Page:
Examining human brain expansion through the lens of neural organoids
Aug. 17, 2021 16:00 - 17:00
Cell Biology Division of the MRC Laboratory of Molecular Biology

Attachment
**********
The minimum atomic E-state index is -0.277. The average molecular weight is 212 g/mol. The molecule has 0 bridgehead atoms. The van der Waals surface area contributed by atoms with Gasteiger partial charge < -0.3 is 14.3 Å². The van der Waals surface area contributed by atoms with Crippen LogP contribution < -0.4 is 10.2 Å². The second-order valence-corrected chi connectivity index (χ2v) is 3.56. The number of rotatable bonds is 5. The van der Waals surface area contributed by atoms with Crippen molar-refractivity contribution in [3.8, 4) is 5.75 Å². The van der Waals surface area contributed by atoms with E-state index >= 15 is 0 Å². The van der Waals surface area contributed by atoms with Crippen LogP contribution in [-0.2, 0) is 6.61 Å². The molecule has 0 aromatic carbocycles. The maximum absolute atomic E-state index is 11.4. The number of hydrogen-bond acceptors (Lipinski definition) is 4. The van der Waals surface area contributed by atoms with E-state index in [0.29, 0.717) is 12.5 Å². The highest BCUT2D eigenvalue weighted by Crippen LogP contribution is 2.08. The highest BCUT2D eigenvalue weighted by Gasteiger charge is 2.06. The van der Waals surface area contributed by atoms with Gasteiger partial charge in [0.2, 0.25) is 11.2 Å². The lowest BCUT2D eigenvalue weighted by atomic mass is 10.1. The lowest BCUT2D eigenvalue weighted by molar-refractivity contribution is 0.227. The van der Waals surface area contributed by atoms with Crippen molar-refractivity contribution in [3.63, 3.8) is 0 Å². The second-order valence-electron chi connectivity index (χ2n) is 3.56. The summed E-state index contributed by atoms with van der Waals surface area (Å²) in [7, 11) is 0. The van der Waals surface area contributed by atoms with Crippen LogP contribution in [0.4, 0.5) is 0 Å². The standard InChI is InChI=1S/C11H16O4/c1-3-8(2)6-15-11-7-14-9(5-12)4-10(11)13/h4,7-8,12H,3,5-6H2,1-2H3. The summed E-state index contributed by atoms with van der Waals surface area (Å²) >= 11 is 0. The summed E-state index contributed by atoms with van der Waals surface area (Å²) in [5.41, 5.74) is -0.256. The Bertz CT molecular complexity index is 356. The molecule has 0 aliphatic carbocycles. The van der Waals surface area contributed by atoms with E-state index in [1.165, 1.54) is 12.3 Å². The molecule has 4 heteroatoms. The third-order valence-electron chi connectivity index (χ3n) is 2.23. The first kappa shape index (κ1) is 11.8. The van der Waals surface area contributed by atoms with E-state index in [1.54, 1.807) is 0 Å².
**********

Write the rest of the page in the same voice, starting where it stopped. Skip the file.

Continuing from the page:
The human brain sets us apart as a species, with its size being one of its most striking features. Brain size is largely determined during development as vast numbers of neurons and supportive glia are generated. In an effort to better understand the events that determine the human brain's cellular makeup, and therefore its size, we use a human model system in a dish, called cerebral organoids. These 3D tissues are generated from pluripotent stem cells through neural differentiation and a supportive 3D microenvironment to generate organoids with the same tissue architecture as the early human fetal brain. Such organoids are allowing us to tackle questions previously impossible with more traditional approaches. Indeed, our recent findings provide insight into regulation of brain size and neuron number across ape species, identifying key stages of early neural stem cell expansion that set up a larger starting cell number to enable the production of increased numbers of neurons. We are also investigating the role of extrinsic regulators in determining numbers and types of neurons produced in the human cerebral cortex. Overall, our findings are pointing to key, human-specific aspects of brain development and function, that have important implications for neurological disease.